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ePub The Bachelors' Ball: The Crisis of Peasant Society in Béarn download

by Richard Nice,Pierre Bourdieu

ePub The Bachelors' Ball: The Crisis of Peasant Society in Béarn download
Author:
Richard Nice,Pierre Bourdieu
ISBN13:
978-0226067506
ISBN:
0226067505
Language:
Publisher:
University Of Chicago Press (August 15, 2008)
Category:
Subcategory:
Social Sciences
ePub file:
1549 kb
Fb2 file:
1418 kb
Other formats:
azw lit mbr lrf
Rating:
4.7
Votes:
354

The Bachelors' Ball is about the decline of the French peasantry due to the bachelorhood of its eldest sons

Bourdieu’s final book, The Bachelors’ Ball, sees him return to Béarn, the region where he grew up, to examine the gender dynamics of rural France

Bourdieu’s final book, The Bachelors’ Ball, sees him return to Béarn, the region where he grew up, to examine the gender dynamics of rural France. Tied to the land through inheritance, these bachelors find themselves with little to offer the women of Béarn who, like the young Bourdieu himself, abandon the country for the city in droves.

Books, images, historic newspapers, maps, archives and more. The opposition between the bourg and the hameaux. The peasant and his body. Another dialogue between a villager and a bachelor

Books, images, historic newspapers, maps, archives and more. Bibliographical notes. Changes in population, 1836-1954. Dialogue between a villager and a peasant. Another dialogue between a villager and a bachelor. The exemplary tale of a younger son from a modest family. Excessive maternal authority and bachelorhood. An attempt to generalize : bachelorhood in 16 rural cantons in Brittany.

The Bachelors' Ball book. Goodreads helps you keep track of books you want to read. Start by marking The Bachelors' Ball: The Crisis of Peasant Society in Béarn as Want to Read: Want to Read savin. ant to Read.

Bourdieu’s final book, The Bachelors’ Ball, sees him return to Béarn, the region where he grew up, to examine the gender dynamics of rural France

Bourdieu’s final book, The Bachelors’ Ball, sees him return to Béarn, the region where he grew up, to examine the gender dynamics of rural France. University of Chicago Press.

Pierre Bourdieu, translated by Richard Nice. Continuing the theme of self-reflection, Bourdieu’s final book, The Bachelors’ Ball, sees him return to Bearn, the region in which he grew up, to examine the gender dynamics of rural France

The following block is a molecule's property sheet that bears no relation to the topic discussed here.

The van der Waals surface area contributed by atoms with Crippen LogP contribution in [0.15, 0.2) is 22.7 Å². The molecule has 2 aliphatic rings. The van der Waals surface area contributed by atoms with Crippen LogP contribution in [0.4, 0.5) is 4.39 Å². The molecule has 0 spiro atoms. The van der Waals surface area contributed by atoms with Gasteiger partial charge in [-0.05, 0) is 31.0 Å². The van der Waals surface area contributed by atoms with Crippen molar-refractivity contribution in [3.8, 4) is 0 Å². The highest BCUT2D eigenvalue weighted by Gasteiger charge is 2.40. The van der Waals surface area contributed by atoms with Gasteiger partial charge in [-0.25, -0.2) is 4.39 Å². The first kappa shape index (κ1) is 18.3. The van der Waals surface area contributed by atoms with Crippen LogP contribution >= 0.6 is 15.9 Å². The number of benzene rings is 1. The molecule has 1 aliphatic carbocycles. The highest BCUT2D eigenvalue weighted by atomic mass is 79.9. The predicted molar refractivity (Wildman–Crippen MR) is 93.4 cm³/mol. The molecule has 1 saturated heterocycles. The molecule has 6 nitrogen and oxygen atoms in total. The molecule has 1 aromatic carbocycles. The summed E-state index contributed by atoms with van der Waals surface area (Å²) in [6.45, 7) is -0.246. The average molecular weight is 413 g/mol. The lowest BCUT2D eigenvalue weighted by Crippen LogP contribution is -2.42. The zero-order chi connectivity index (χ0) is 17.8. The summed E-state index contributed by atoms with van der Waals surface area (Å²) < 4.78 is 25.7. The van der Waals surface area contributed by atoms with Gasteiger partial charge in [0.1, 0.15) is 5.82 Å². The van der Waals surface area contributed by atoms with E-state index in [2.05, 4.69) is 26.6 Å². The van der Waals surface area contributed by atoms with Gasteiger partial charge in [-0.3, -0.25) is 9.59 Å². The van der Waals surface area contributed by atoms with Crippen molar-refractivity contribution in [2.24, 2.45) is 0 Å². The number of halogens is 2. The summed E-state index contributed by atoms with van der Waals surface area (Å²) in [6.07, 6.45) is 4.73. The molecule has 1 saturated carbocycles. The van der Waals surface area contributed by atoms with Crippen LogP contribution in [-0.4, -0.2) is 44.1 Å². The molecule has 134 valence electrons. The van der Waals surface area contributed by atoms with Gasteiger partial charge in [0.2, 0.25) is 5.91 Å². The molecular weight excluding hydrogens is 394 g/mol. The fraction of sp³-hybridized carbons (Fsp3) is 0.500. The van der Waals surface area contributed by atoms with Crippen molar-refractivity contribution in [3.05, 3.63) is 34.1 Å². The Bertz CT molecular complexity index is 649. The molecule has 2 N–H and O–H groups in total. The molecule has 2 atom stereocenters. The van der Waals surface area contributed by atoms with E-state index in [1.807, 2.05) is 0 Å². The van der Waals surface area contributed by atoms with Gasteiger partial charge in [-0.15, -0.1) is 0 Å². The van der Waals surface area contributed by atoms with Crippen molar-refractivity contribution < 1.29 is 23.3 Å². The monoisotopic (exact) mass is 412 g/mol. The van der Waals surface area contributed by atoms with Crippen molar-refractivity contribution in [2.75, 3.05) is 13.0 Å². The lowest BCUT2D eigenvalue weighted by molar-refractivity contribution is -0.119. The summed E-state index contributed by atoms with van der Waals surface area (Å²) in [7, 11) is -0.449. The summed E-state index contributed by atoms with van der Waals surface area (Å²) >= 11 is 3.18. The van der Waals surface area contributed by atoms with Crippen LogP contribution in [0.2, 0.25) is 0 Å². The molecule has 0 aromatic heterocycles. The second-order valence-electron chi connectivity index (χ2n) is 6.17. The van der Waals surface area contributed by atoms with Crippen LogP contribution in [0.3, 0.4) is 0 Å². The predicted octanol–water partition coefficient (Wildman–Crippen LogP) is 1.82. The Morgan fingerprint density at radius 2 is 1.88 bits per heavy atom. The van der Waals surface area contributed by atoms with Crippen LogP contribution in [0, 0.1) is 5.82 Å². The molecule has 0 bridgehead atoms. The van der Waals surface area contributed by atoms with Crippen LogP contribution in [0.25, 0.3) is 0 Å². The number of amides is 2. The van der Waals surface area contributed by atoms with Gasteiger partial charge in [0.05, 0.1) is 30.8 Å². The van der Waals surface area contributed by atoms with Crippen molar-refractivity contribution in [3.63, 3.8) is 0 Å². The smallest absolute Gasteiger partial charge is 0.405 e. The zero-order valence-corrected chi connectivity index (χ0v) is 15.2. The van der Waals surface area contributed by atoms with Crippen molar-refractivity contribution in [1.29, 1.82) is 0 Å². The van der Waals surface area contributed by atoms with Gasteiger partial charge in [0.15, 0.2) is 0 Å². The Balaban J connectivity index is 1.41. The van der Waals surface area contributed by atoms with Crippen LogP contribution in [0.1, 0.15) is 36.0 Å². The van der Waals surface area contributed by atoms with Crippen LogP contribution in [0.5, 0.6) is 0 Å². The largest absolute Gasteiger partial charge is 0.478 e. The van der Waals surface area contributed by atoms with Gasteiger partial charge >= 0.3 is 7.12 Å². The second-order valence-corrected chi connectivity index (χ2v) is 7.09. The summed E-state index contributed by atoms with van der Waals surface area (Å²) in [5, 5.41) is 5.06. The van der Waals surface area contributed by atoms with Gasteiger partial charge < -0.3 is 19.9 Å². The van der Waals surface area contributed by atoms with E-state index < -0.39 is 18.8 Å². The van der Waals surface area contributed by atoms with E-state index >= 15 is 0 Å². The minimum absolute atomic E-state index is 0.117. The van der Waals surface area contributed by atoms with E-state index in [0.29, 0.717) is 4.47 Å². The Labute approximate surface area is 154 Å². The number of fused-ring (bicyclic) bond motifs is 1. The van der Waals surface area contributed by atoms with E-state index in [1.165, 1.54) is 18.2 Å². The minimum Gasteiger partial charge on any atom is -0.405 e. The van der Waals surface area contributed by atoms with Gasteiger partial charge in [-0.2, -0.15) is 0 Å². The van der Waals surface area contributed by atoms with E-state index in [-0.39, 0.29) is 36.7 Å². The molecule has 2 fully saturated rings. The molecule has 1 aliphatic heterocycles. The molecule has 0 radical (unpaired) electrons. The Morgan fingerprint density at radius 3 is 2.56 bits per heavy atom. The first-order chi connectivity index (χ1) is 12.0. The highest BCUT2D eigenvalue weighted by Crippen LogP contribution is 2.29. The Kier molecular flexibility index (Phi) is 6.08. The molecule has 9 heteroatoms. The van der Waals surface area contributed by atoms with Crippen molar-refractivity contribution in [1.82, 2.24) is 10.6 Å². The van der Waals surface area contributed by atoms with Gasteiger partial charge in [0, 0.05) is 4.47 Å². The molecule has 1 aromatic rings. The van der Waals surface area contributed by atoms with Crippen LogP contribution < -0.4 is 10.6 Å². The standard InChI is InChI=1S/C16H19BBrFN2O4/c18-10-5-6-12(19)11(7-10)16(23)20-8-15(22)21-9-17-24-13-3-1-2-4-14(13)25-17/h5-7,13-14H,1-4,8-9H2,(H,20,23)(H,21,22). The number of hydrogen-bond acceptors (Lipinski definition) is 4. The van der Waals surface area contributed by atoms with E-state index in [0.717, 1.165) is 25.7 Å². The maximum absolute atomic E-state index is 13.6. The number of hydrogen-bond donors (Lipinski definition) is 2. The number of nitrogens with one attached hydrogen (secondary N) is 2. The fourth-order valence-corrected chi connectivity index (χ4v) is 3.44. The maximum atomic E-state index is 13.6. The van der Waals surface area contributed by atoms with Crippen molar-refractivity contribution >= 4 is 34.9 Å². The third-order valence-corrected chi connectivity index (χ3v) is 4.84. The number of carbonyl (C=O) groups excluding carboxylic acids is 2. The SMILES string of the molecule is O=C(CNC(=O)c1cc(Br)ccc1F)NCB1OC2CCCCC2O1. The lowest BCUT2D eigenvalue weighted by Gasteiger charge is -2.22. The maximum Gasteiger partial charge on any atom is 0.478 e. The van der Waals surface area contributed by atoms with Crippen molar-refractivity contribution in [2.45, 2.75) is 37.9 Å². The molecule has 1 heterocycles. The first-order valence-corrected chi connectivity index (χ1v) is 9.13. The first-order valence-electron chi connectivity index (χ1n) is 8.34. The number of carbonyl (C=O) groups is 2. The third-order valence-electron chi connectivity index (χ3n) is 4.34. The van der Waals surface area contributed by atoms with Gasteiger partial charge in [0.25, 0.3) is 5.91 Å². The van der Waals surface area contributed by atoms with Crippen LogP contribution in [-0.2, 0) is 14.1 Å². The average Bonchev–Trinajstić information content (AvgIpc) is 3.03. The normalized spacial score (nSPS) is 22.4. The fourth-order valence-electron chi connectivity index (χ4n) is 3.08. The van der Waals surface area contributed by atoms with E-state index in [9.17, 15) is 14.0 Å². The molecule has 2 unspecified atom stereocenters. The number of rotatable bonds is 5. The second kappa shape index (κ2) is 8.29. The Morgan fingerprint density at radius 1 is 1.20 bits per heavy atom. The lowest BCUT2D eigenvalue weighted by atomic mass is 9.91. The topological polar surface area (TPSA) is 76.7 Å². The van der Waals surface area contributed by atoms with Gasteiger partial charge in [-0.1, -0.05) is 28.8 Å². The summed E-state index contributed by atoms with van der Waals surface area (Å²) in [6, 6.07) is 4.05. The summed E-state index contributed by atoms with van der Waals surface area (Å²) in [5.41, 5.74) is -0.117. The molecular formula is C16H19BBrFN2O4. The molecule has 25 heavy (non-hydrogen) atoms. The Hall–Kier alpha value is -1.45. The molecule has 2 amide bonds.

Pierre Bourdieu, translated by Richard Nice. Published by Polity Press. Continuing the theme of self-reflection, Bourdieu’s final book, The Bachelors’ Ball, sees him return to Bearn, the region in which he grew up, to examine the gender dynamics of rural France. Tied to the land through inheritance, these bachelors find themselves with little to offer the women of Bearn who, like the young Bourdieu himself, abandon the country for the city in droves.

The Bachelors' Ball: The Crisis of Peasant Society in Bearn.

Pierre Bourdieu, Richard Nice. Continuing the theme of self-reflection, Bourdieu's final book, "The Bachelors' Ball", sees him return to Bearn, the region in which he grew up, to examine the gender dynamics of rural France

Pierre Bourdieu, Richard Nice. Continuing the theme of self-reflection, Bourdieu's final book, "The Bachelors' Ball", sees him return to Bearn, the region in which he grew up, to examine the gender dynamics of rural France.

Over the past four decades, French sociologist Pierre Bourdieu produced one of the most imaginative and subtle bodies of social theory of the postwar era. When he died in 2002, he was considered to be the most influential sociologist in the world and a thinker on a par with Foucault and Lévi-Strauss—a public intellectual as important to his generation as Sartre was to his.
  • Although this is Bourdieu's last book, the material is mostly not new. It makes for an interesting read and is much more digestable than most of his other work. The issue of rural bachelorhood is a global problem not specific to France and so Bourdieu's theory is one worth learning and testing in other cultural contexts.

  • The Bachelors' Ball is about the decline of the French peasantry due to the bachelorhood of its eldest sons. It's a re-publication of some of Pierre Bourdieu's earlier works that deal with: first, the increasing bachelorhood of most younger sons (that is, not the eldest) that Bourdieu investigated when he was a young anthropologist; and ending with the decline of the French peasant life due to the bachelorhood of its eldest sons and the migration of younger ones to urban life. The chapters span several decades of Bourdieu's life and you can see the evolution of his thinking (and the increasing opaqueness/denseness of his writing) - starting with an easy-to-read ethnographic account and analysis of French peasants' matrimonial practices, then the development of the concepts of habitus and field to explain why the younger sons have allowed themselves to remain bachelors for life (to comply with the preservation of patrimony of the eldest sons), and finally, to his concept of symbolic violence by the dominant urbanites over the dominated "empeasanted peasants" (where the word "peasant" is used in a pejorative way) that have reduced the symbolic capital of eldest sons to the point that most of them have become unmarriageable and likely to remain bachelors for life, and which thus points to the loss of the old peasant way of life through the loss of heirs.